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Re: naming - scholarly work on naming Huguenot practices
Posted by: djarrett (ID *****5436) Date: July 15, 2010 at 18:54:21
In Reply to: Re: naming - scholarly work on naming Huguenot practices by J Friedman of 28065

Based on historical evidence, Africans who were sold into slavery and brought to American colonies, as well as Bristish and European ruled colonies of the Caribbean (sp) such as Brazil, Cuba, Portugal, West Indies, etc had original African tribal names.

With the exception of a few examples of tribal names, I've not come across "scholarly works" that included Native African names associated with their tribal religions, that made any reference that was tied to American slavery. Those works appear to be "exclusive" of these associations. Please, if any one should come across any, please post.

There is a database, "Slave Voyages", online which contains some original African tribal names, names that you rarely see recorded on most historical documents. The link is posted below.

http://www.slavevoyages.org/tast/resources/slaves.faces

Once enslaved, their tribal names were often replaced by either the slaveholders or the purchasing agents of the slaveholders waiting at various ports, with given names based on the slave holders origins.

I have come across historical documents that indicated that some slaves, especially those that remained in places like South Carolina who are referred to as "Gullahs", or in Georgia, referred to as "Goochies", did maintain a great deal of their Native African culture, including tribal and family names.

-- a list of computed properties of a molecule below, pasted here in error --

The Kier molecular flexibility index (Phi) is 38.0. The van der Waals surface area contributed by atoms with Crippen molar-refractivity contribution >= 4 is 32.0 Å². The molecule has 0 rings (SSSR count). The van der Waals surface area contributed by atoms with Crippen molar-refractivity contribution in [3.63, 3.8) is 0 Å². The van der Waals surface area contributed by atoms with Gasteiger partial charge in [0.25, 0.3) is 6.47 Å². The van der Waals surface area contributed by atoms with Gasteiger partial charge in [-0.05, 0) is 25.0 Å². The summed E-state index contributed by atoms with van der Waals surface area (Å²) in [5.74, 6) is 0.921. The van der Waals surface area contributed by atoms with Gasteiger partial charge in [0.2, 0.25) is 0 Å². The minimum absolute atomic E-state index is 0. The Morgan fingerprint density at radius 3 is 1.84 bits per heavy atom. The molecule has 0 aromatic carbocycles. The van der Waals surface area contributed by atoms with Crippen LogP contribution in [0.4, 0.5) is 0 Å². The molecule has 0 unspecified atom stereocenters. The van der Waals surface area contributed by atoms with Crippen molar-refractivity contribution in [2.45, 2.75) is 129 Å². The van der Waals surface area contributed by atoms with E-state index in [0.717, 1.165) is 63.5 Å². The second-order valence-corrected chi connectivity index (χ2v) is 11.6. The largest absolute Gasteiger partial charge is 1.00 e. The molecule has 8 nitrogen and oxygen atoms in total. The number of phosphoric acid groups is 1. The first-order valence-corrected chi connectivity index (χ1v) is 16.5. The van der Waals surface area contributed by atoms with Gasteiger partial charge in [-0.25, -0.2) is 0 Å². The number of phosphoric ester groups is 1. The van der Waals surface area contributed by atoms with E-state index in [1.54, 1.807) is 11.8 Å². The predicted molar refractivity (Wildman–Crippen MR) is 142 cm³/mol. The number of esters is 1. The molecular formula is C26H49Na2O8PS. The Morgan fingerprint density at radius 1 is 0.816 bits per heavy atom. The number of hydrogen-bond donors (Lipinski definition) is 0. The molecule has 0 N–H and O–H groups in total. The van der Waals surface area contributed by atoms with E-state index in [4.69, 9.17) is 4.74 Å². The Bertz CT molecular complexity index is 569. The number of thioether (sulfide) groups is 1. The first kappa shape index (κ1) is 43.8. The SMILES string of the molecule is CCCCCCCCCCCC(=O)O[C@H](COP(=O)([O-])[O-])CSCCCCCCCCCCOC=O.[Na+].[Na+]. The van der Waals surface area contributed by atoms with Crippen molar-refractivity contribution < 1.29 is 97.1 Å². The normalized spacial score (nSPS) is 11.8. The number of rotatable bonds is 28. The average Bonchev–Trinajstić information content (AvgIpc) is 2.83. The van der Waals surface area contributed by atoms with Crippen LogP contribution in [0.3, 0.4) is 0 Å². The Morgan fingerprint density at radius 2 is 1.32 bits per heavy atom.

Another "proof" this person offers on their post on Ancestry.com as a basis of connecting names to origins and religion are the names of some female ancestors that had the following "double" given names: Lula Bell, Carrie Bell, Clara Bell, Willie Mae, Sallie Mae, Fannie Mae, Julia Mae, Johnnie Mae, Bonnie Mae, Hattie Mae, etc.(I'm sure you get the point).

To be perfectly honest, up until I read the posts, I thought those double names were just good ole' southern names with English origins which were very prevalent in southern states during antebellum and during the early part of the 20th century. I would have never, in a million years, associated any of these names with any of the origins they mentioned. Shows you how much I know (or how little).

Some of those female names listed do resemble the names of that my some of my ancestors had AFTER antebellum, the rest I don't recognize as names of my ancestors. Perhaps they are the names of this person lines that are not directly related.


-djarrett


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